The Frankford Volunteer Fire Company Auxiliary will host about 40 vendors, selling many types of gifts, including crafts, decorations, kitchen goods, beauty products and homemade candy. Decorations on offer can fill a range of tastes, including cozy woodworks, delicate glass artworks, evergreen Christmas wreaths and more.
Independent consultants will sell items from LuLaRoe, Mary Kay, Origami Owl, Pampered Chef and Scentsy.
Organizer Crystal Hudson is a vendor, but she said she particularly loves the community aspect of a holiday market.
“I love the fact that you get to meet new people,” she said. “It’s just the fulfillment of being able to meet people and be involved in something.”
Shoppers can ask questions and learn about the items they’re buying.
“You get to meet a variety of people. … You get to have a one-on-one with the people who are making the product or selling the product. I think it’s nice,” said Hudson, owner of Country Heaven gift shop in Frankford. “You get people dedicated to their product or what they make.”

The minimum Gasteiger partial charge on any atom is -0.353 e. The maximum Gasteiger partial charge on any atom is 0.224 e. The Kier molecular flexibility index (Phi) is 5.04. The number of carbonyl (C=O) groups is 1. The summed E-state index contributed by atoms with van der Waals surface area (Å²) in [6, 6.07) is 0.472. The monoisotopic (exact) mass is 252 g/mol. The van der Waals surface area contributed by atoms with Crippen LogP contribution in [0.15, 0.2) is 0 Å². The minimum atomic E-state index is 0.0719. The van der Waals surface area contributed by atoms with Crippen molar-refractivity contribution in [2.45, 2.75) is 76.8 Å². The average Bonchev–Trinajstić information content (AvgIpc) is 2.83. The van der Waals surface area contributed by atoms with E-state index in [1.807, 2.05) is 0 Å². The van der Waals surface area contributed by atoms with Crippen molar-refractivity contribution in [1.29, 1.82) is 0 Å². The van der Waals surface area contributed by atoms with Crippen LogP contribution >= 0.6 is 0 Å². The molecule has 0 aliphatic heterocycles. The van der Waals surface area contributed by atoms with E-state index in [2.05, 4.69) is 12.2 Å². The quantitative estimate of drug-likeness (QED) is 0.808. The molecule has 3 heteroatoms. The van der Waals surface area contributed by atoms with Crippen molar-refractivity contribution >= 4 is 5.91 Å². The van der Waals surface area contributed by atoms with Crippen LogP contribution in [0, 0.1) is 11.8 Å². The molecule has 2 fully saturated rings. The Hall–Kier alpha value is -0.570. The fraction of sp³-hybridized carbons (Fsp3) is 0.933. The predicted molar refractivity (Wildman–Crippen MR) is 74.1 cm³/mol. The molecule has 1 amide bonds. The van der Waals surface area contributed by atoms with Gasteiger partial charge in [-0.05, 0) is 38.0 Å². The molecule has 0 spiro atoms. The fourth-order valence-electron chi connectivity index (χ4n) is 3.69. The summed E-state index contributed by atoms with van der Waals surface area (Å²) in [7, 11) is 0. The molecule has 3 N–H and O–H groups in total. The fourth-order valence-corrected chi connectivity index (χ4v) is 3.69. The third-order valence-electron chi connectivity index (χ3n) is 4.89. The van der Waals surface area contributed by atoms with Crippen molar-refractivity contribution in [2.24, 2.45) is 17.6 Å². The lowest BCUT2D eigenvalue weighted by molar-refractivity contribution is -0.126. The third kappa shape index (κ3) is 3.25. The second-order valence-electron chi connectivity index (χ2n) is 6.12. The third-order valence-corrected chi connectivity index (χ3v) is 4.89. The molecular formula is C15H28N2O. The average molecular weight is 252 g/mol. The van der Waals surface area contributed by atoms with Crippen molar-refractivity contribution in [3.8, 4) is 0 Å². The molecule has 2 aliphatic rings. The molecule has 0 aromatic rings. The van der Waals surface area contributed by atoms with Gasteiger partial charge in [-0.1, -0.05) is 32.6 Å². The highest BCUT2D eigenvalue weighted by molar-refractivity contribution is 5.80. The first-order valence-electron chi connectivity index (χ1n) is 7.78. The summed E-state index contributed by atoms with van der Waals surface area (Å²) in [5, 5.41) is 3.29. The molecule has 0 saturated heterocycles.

People can get season’s greetings and season’s shopping from Indian River High School Band this weekend, as the Indian River High School Band Boosters will host a Holiday Shoppers Fair on Saturday, Nov. 19, from 11 a.m. to 2 p.m.
While enjoying complimentary snacks and soft drinks and live music by IRHS music ensembles, people can do some holiday shopping at Cripple Creek Country Club.
Residents of Sussex County are being encouraged to attend a forum hosted by the League of Women Voters of Sussex County tonight. The forum, “The Developers’ Perspective: An Effective 2018 Comprehensive Plan,” will be held in County Council Chambers in Georgetown on Wednesday, Nov. 16, at 7 p.m.
Following a long election season, the State of Delaware only saw a statewide voter turnout of 65.34 percent.
Nationally, the State’s popular vote went to presidential candidate Hillary Clinton (53.35 percent), with President-elect Donald Trump receiving 41.92 percent, and third party candidates receiving close to 5 percent of the vote.
The Ocean View Town Council voted unanimously this week to approve the municipal-wide discount ambulance subscription service agreement.
The agreement requires businesses and property owners to pay a flat rate of $35 per year to the Millville Volunteer Fire Company (MVFC) to help pay for ambulance service, for a period of three years.
Selbyville residents want to “take back” their neighborhood from drug addicts who are openly using and selling narcotics.
At the Nov. 7 Selbyville Town Council meeting, about seven Bunting’s Mill residents described Polly Branch Road as an “open-air drug market.”
With their management company heading out the door, Millville Town Center, LLC, got permission to continue building in Millville by the Sea.